The irony of the altered book
Have books become something we'd rather look at than read? Colin Brzezicki asks
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I had no idea what else could be done with a book until I discovered that "altering" them was already an art form. I learned this in a school library of all places.
Family, colleagues and alumni had gathered following a memorial service for a cherished teacher and friend. The display of intricately sculpted volumes caught my eye and I wandered off to view them more closely.
That this curious collection of slivered, chopped and reconstructed books – whose shelf life had obviously expired – should appear in a library at all was remarkable enough.
It was even more ironic that the English teacher whose life we were celebrating was also an award-winning, internationally known writer of 14 novels and a memoir.
The exhibit, laid on by an art class, enthralled me at first. I couldn't but admire the imagination, patience and skill that went into altering each volume.
One book had been sculpted back into a tree. Its pages were surgically cut, pinched and braided into a spread of branches, with a trunk, a cluster of roots beneath and leaves that were made out of, well, leaves.
Another book had exploded into a mushroom cloud of random words, all linked together now, not in a sentence, but a filigree of paper.
A third opened itself into a secret garden, with delicate paper butterflies attached to silver filaments that suspended them above an intricate rosebush teased out of the pages. It was hard to believe that all this was once nothing more than a book.
A fourth book had been transformed into the Acropolis and a fifth stood on its end, its block of pages whittled into a faint silhouette of a snowy owl.
Maybe it was the sombre occasion that led me to regard the exhibit as something of a memorial itself, its meticulously sculpted pieces a miscellany of little monuments – a requiem for the book, perhaps?
My deceased writer friend was himself fond of cemeteries and sometimes walked among gravestones in search of a name he might give to a fictional character. Bringing the dead back to life, you might say.
I wondered what he would have made of altered books. In his later years, he spoke unhopefully about the decline of books, and so he might have regarded this ingenious display with a mix of wonder and sadness.
I tried to keep an open mind as I surveyed the students' handiwork. But in a time when the traditional book is being replaced by electronic reading alternatives – especially among the young whose digital skills are nothing short of amazing and whose literacy of choice defaults to the computer kind – I could only imagine their artistic detachment as they went about reshaping books into other things.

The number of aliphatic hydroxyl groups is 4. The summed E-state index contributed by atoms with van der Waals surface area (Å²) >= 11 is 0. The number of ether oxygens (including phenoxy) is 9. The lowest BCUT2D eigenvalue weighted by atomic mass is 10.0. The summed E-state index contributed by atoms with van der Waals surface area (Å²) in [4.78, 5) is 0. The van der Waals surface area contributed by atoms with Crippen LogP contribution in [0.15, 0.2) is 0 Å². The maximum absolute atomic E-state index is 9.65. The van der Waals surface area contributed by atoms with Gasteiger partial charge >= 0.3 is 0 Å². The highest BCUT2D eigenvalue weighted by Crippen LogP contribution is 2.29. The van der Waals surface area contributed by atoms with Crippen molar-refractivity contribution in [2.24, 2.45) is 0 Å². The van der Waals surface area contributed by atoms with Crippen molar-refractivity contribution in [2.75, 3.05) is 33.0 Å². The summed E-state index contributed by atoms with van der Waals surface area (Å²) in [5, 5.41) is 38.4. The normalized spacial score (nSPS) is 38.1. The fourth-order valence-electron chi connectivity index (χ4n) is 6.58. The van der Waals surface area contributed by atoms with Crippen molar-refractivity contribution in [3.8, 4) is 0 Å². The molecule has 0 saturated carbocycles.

As electronic devices increasingly provide our access to information and entertainment, is it unreasonable to suppose that one day books will be seen merely as objects – relics from another time, like the hour glass and the fountain pen, reduced to screen icons that indicate functions they themselves no longer perform?
Even in my last years of teaching, the school library's long rows of free-standing shelves were visited less frequently by the month – such is the speed of change – the volumes barely noticed and rarely signed out.
Not that there was ever a time when the library was an adolescent's location of choice; in my own student days, books were altered, too, but more in the sense of vandalized than apotheosized.
Consider the alternative, the Daily Mail reported that 77 million remaindered books in the United Kingdom were sentenced to the pulping machine or the incinerator in 2008.
At least for altered books there's a kind of life after death. These creations were not just recycled, but up-cycled, transformed into works of art – albeit in a different way than their writers might have desired.
But who's to say what's art and what's not?
Maybe the altered book is an emblem of our time – something we'd rather look at than read. Any letters we can still make out are just random black marks, fragmented and meaningless. They aren't even words and that, too, is somehow fitting in a postmodern age.
There are no words we say now when we wish to express feelings that we consider unutterably profound. And there's always an emoji for that.
Yet, for writers of fiction, say, such as my deceased friend, language was all that was ever needed to articulate feelings and ideas, conjure up entire worlds, people them with real characters and tell their stories. Somehow, words never failed them.
When Marshall McLuhan pronounced that the medium was the message, I doubt even he envisaged a world where the medium of the book – its literal medium of paper and cloth binding – would one day provide the raw material for a wordless artifact.
My writer friend would likely not have been pleased to watch his own books go under the knife. Seeing the words he had found and exactly arranged to give meaning, resonance and life to his sentences, seeing them now sliced and torqued into a clever byproduct might have unsettled him a little.
Though, as a man of humour with an ironic turn, he would have smiled at a book being turned into a tree again.
Colin Brzezicki lives in Niagara-on-the-Lake, Ont.